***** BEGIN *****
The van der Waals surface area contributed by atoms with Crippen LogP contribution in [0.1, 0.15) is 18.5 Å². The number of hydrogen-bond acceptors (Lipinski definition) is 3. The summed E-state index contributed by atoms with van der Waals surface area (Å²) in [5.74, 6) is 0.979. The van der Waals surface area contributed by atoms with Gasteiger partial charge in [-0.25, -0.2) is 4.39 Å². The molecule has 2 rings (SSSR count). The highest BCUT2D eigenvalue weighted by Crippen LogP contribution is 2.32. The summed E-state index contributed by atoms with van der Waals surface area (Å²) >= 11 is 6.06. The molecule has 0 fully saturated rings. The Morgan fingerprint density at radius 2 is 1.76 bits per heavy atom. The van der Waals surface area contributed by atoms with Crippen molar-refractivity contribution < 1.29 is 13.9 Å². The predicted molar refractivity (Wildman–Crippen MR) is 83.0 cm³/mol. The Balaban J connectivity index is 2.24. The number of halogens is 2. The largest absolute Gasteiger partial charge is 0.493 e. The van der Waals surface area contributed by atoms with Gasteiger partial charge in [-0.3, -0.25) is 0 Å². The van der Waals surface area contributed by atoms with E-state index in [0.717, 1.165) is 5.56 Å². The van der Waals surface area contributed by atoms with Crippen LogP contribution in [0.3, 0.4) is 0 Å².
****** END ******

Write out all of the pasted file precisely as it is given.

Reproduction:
The van der Waals surface area contributed by atoms with Crippen LogP contribution in [0.1, 0.15) is 18.5 Å². The number of hydrogen-bond acceptors (Lipinski definition) is 3. The summed E-state index contributed by atoms with van der Waals surface area (Å²) in [5.74, 6) is 0.979. The van der Waals surface area contributed by atoms with Gasteiger partial charge in [-0.25, -0.2) is 4.39 Å². The molecule has 2 rings (SSSR count). The highest BCUT2D eigenvalue weighted by Crippen LogP contribution is 2.32. The summed E-state index contributed by atoms with van der Waals surface area (Å²) >= 11 is 6.06. The molecule has 0 fully saturated rings. The Morgan fingerprint density at radius 2 is 1.76 bits per heavy atom. The van der Waals surface area contributed by atoms with Crippen molar-refractivity contribution < 1.29 is 13.9 Å². The predicted molar refractivity (Wildman–Crippen MR) is 83.0 cm³/mol. The Balaban J connectivity index is 2.24. The number of halogens is 2. The largest absolute Gasteiger partial charge is 0.493 e. The van der Waals surface area contributed by atoms with Gasteiger partial charge in [-0.3, -0.25) is 0 Å². The van der Waals surface area contributed by atoms with E-state index in [0.717, 1.165) is 5.56 Å². The van der Waals surface area contributed by atoms with Crippen LogP contribution in [0.3, 0.4) is 0 Å².